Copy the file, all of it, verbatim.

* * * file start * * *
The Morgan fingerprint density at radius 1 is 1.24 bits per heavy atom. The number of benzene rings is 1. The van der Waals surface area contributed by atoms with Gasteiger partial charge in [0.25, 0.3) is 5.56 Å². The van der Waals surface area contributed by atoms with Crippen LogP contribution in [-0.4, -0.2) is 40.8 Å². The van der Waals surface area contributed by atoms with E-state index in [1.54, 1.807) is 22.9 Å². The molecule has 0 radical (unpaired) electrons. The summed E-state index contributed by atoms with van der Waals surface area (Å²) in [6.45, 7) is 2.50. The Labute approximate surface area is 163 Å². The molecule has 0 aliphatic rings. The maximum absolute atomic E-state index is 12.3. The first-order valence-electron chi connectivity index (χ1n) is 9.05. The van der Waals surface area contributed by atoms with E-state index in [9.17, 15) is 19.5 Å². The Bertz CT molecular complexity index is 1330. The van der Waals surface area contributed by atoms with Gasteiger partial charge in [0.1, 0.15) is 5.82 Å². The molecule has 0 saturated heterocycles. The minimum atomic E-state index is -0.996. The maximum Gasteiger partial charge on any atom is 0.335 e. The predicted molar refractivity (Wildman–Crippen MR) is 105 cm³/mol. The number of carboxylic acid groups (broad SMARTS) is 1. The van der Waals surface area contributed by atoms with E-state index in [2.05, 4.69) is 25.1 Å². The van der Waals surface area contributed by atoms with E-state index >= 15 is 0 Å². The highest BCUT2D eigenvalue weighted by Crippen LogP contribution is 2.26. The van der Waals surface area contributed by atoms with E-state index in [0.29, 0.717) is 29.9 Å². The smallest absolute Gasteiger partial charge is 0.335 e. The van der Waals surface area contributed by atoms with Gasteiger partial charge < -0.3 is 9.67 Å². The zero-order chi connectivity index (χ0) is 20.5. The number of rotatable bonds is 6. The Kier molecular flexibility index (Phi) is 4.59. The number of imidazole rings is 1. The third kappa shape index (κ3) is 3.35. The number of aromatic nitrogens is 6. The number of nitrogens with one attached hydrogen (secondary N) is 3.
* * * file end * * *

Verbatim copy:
The Morgan fingerprint density at radius 1 is 1.24 bits per heavy atom. The number of benzene rings is 1. The van der Waals surface area contributed by atoms with Gasteiger partial charge in [0.25, 0.3) is 5.56 Å². The van der Waals surface area contributed by atoms with Crippen LogP contribution in [-0.4, -0.2) is 40.8 Å². The van der Waals surface area contributed by atoms with E-state index in [1.54, 1.807) is 22.9 Å². The molecule has 0 radical (unpaired) electrons. The summed E-state index contributed by atoms with van der Waals surface area (Å²) in [6.45, 7) is 2.50. The Labute approximate surface area is 163 Å². The molecule has 0 aliphatic rings. The maximum absolute atomic E-state index is 12.3. The first-order valence-electron chi connectivity index (χ1n) is 9.05. The van der Waals surface area contributed by atoms with E-state index in [9.17, 15) is 19.5 Å². The Bertz CT molecular complexity index is 1330. The van der Waals surface area contributed by atoms with Gasteiger partial charge in [0.1, 0.15) is 5.82 Å². The molecule has 0 saturated heterocycles. The minimum atomic E-state index is -0.996. The maximum Gasteiger partial charge on any atom is 0.335 e. The predicted molar refractivity (Wildman–Crippen MR) is 105 cm³/mol. The number of carboxylic acid groups (broad SMARTS) is 1. The van der Waals surface area contributed by atoms with E-state index in [2.05, 4.69) is 25.1 Å². The van der Waals surface area contributed by atoms with E-state index >= 15 is 0 Å². The highest BCUT2D eigenvalue weighted by Crippen LogP contribution is 2.26. The van der Waals surface area contributed by atoms with E-state index in [0.29, 0.717) is 29.9 Å². The smallest absolute Gasteiger partial charge is 0.335 e. The van der Waals surface area contributed by atoms with Gasteiger partial charge < -0.3 is 9.67 Å². The zero-order chi connectivity index (χ0) is 20.5. The number of rotatable bonds is 6. The Kier molecular flexibility index (Phi) is 4.59. The number of imidazole rings is 1. The third kappa shape index (κ3) is 3.35. The number of aromatic nitrogens is 6. The number of nitrogens with one attached hydrogen (secondary N) is 3.